Automating Forensic DNA Purification to Meet Urgent Needs: Reflections on September 11, 2001

Allan Tereba (center, blue polo) works with technicians at the New York City Office of the Chief Medical Examiner (OCME) in September 2001 to discuss automating forensic DNA purificaiton.
Allan Tereba (center, blue polo) works with technicians at the New York City Office of Chief Medical Examiner (OCME) in September 2001.

In the summer of 2000, Promega research scientist Allan Tereba was asked to develop an automated protocol for purifying DNA for forensics. His team had recently launched DNA IQ, the first Promega kit for purifying forensic DNA using magnetic beads. This was before the Maxwell® instruments, and before Promega purification chemistries were widely adaptable to high-throughput automation.

“I had my doubts about being able to do that,” Allan says. “When you’re working with STRs, small amounts of contaminant DNA are going to mess up your results. But I went ahead and tried it, and it was a challenge.”

A little over a year later, Allan was in his office when he heard on the radio that a plane had struck the North tower of the World Trade Center in New York City. Shortly after, he heard the announcement that a second plane had hit the South tower.

By that point, Allan and his colleagues had successfully adapted DNA IQ to be used on the deck of a robot. Within days of the attacks, Promega scientists were supporting the New York City Office of Chief Medical Examiner (OCME) and New York State Police in their work to identify human remains that were recovered from Ground Zero.

Thanks to the work of Allan and many other Promega scientists, Promega was prepared to offer unique solutions to urgent needs. In their own words, here are some of those scientists’ reflections.

Automating Forensic DNA Purification

Allan Tereba, Sr. Research Scientist*: In late 2000, my boss came up to me and said “I want you to put DNA IQ on a robotic system.” And I sort of said “Well, that’s going to be difficult. I think at that time, there were some robotic systems that would purify DNA, but they were only for reference samples. We had to design a magnet to fit right on the 96-well plates. I had to spend time learning how to program robots, though the hardest thing was if that if you wanted to get the DNA off the beads, you had to heat it and shake it really hard. I was afraid, because it was a very big risk, but it actually worked pretty well. I used deep well plates and a fairly small amount of liquid. I did some experiments and did some PCR testing to see if there was any cross-contamination, and I saw nothing on controls. That was the point when I said “Boy, it could work.”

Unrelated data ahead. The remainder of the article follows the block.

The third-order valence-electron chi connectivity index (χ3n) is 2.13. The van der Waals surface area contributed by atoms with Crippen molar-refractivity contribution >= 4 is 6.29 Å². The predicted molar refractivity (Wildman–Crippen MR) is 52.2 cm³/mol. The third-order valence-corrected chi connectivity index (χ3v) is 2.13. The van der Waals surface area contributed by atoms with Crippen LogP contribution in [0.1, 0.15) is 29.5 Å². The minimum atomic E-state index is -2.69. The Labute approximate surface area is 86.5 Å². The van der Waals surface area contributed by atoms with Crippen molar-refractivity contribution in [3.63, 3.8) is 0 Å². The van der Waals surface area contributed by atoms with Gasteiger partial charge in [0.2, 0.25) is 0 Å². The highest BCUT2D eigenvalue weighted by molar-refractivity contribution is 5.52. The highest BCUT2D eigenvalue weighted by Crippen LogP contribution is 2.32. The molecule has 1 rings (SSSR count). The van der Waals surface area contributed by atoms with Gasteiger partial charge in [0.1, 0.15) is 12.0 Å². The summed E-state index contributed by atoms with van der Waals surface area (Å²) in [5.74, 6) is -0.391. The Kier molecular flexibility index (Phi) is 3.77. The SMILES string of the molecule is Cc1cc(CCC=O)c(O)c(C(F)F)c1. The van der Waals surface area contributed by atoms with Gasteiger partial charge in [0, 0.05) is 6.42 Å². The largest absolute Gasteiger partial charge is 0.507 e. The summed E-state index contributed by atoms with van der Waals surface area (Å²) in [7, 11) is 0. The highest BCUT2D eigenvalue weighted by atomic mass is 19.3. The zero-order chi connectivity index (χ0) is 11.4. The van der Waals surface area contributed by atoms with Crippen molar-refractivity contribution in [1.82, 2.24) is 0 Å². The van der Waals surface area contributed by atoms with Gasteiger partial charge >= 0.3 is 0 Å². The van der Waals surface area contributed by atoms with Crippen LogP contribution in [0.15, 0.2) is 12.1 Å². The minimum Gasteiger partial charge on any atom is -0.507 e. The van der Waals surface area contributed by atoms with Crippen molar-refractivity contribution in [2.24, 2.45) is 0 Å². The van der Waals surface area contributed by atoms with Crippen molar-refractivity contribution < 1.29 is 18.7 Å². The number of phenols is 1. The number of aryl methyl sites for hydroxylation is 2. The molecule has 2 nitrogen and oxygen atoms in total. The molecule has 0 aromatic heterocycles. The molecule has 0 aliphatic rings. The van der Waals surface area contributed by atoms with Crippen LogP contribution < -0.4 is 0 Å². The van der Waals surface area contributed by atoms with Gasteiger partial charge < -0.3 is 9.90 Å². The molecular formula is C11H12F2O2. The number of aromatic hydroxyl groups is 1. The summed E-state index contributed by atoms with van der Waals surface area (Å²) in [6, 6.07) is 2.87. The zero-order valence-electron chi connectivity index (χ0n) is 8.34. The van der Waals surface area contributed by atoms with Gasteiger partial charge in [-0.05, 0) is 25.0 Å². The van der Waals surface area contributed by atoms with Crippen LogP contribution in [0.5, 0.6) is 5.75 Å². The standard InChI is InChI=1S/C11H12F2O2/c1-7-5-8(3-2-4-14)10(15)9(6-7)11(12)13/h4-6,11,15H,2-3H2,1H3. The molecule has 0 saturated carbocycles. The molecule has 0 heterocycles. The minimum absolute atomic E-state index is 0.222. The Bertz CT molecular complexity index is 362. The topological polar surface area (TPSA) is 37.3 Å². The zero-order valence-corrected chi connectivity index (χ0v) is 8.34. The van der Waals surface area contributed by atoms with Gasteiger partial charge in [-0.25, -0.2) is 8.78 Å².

In early 2001, after refining the protocol, Allan and several other Promega scientists collaborated with a crime lab in Virginia to test the automated system.

I flew out there and set up the system. We showed them how everything worked and when it got to the shaking part their eyes went wild and they said, ‘This isn’t going to work.’ We told them just to work up their samples, and I went back to Promega. And when they worked everything up, their blanks were perfectly blank.

Paraj Mandrekar, Research Scientist*: In August and early September 2001, I was doing research into isolating DNA from small pieces of tissue. I was doing it manually, but in a way that could be adapted to the robot. And I remember thinking ‘I don’t know why we would ever do that,’ but I could do pieces of tissue on the robot, like 88 at a time. And then a week and a half later, people were like “Hey, were you playing around with pieces of tissue on a robot? Because I think that’s what we need right now…”

On September 11, 2001, Arni Masibay was working in his home office in Florida when he heard the news about the attacks. After the initial shock wore off, Arni realized that Promega was in a unique position to support some of the work that would need to happen in the aftermath.

Arni Masibay, Forensic Regional Account Manager: It popped into my mind that they were going to have to collect and gather all the samples – treating it as a crime scene – and I didn’t know how much they would have to do, but that was one of the challenges I identified right away where Promega could be helpful. At the time, I was very aware of the current projects the GI research scientists were working on, and one of those things was automation. So I tried to contact the NYC Office of the Chief Medical Examiner. The person who answered was a lab director who I hadn’t talked to before, but when I was explaining what I wanted to do, I distinctly remember him saying “I’m the person you need to talk to.”